Wednesday, 2 May 2012

Range: Common Features Across Process Types [Definition]

Halliday & Matthiessen (2004: 295):
There may be in each type of clause one element which is not so much an entity participating in the process as a refinement of the process itself. This may be the name of a particular variety of the process, which being a noun can then be modified for quantity and for quality … Since here the kind of action, event, behaviour, sensing or saying is specified by the noun, as a participant function, the verb may be entirely general in meaning … Or, secondly, this element may be an entity, but one that plays a part in the process not by acting, or being acted upon, but by marking its domain … It is characteristic of this second type that they are on the borderline of participants and circumstances; there is often a closely related form of prepositional phrase …

Range In Identifying Relational Clauses: Value*

Halliday & Matthiessen (2004: 294-5):
… in the identifying, the criteria tend to conflict. For purposes of simplicity, we will interpret the Token as Medium and the Value as Range in all types, although this does ignore some aspects of the patterning of such clauses in text.
*  For less simple purposes, in Halliday (1994) and elsewhere in Halliday & Matthiessen (2004), it is the Identified that is Medium (which corresponds to the Token in decoding clauses, but the Value in encoding clauses); the Identifier is the Range in decoding clauses (where it is also the Value), but the Agent in encoding clauses (where it is the Token).

Range In Attributive Relational Clauses: Attribute

Halliday & Matthiessen (2004: 294):
In the attributive, the Attribute is clearly analogous to a Range.

Range In Verbal Clauses: Verbiage

Halliday & Matthiessen (2004: 294):
The two kinds of Verbiage, that which refers to the content, as in describe the apartment, and that which specifies the nature of the verbal process, such as tell a story, are analogous respectively to the material ‘entity Scope’ and ‘process Scope’.

Range In Emanating Mental Clauses: Phenomenon


Halliday & Matthiessen (2004: 294):
[In the like [‘emanating’] type of mental process] the Phenomenon bears no kind of resemblance to a Goal.  But it does show certain affinities with the Scope.  It figures as Subject, in the ‘receptive’, under similarly restricted conditions; and it appears in expressions, such as enjoy the pleasure, saw the sight, have an understanding of, which are analogous to material Scope expressions of the ‘process’ type, such as play a game, have a game.  So we can interpret the rôle of the Phenomenon in the like type of mental process as a counterpart of that of Scope in the material; it is the element which delimits the boundaries of the sensing.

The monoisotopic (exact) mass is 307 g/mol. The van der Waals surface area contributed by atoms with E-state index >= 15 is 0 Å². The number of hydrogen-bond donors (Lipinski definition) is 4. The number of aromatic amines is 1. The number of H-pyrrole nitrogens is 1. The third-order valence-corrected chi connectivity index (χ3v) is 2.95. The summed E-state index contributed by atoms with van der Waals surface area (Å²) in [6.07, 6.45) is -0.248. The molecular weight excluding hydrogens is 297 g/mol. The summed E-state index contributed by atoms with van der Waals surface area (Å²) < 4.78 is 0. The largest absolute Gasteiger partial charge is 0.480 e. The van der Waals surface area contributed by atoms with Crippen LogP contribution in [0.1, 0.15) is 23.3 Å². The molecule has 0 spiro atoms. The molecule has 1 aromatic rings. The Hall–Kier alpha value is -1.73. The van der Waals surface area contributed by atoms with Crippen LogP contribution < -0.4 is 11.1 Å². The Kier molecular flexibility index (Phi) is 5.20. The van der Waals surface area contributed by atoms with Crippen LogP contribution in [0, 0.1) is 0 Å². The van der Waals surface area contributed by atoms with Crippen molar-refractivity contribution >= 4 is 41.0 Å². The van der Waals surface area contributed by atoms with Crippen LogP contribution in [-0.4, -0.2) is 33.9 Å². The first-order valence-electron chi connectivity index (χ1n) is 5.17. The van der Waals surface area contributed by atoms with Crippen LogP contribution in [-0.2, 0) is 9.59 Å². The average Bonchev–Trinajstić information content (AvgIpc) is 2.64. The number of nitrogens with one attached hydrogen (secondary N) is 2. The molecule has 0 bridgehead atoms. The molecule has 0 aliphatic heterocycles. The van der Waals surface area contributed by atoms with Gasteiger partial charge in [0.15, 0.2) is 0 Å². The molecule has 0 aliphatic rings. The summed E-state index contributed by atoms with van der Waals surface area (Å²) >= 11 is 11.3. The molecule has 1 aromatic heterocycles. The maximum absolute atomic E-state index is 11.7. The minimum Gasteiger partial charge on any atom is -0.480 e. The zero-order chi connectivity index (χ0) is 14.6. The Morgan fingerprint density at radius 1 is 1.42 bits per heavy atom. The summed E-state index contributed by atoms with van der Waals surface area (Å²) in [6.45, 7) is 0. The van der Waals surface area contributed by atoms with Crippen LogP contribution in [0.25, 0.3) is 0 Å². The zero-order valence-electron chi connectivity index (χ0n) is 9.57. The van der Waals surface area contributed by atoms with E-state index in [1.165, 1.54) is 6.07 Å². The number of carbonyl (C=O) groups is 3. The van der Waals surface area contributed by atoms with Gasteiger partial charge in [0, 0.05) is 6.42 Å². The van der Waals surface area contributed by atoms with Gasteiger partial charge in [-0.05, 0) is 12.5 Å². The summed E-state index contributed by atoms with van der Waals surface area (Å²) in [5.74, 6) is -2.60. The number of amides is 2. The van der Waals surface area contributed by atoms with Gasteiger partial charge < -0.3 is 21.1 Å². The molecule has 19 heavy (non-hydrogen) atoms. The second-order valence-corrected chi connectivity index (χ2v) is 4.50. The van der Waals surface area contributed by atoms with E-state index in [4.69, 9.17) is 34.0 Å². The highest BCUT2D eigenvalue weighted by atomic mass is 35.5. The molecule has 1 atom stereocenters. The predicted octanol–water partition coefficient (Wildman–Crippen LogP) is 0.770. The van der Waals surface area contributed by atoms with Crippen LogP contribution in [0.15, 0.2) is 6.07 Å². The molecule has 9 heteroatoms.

Range In Material & Behavioural Clauses: Scope, Behaviour

Halliday & Matthiessen (2004: 294):
In a ‘material’, the Range is the Scope; in a ‘behavioural’ clause, the Range is the Behaviour.

The Range [Definition & Distribution]

Halliday & Matthiessen (2004: 293):
The Range is the element that specifies the range or domain of the process. A Range may occur in ‘material’, ‘behavioural’, ‘mental’, ‘verbal’, and 'relational' clauses — but not in ‘existential’ ones.

Beneficiary As Subject

Halliday & Matthiessen (2004: 293):
The Beneficiary regularly functions as Subject in the clause; in that case the verb is in the ‘receptive’ voice.

Beneficiary In Attributive Relational Clauses

Halliday & Matthiessen (2004: 293):
There are also a few ‘relational’ clauses of the ‘attributive’ mode containing a Beneficiary, for example him in she made him a good wife, it cost him a pretty penny. We shall just refer to this as a Beneficiary, without introducing a more specific term, since these hardly constitute a recognisably distinct rôle in the clause.

Beneficiary In Material Clauses: Realisation

Halliday & Matthiessen (2004: 293):
The Beneficiary is realised by (to +) nominal group (Recipient) or (for +) nominal group (Client); the presence of the preposition is determined by textual factors.

Beneficiary In Material & Verbal Clauses: Recipient, Client, Receiver

Halliday & Matthiessen (2004: 293):
In a ‘material’ clause, the Beneficiary is either the Recipient or the Client. … In a ‘verbal’ clause, the Beneficiary is the Receiver.

The Beneficiary [Definition & Distribution]

Halliday & Matthiessen (2004: 293):
The Beneficiary is the one to whom or for whom the process is said to take place. It appears in ‘material’ and ‘verbal’ clauses, and occasionally in ‘relational’ ones. (In other words, there are no Beneficiaries in ‘mental’, ‘behavioural’ or ‘existential’ clauses.)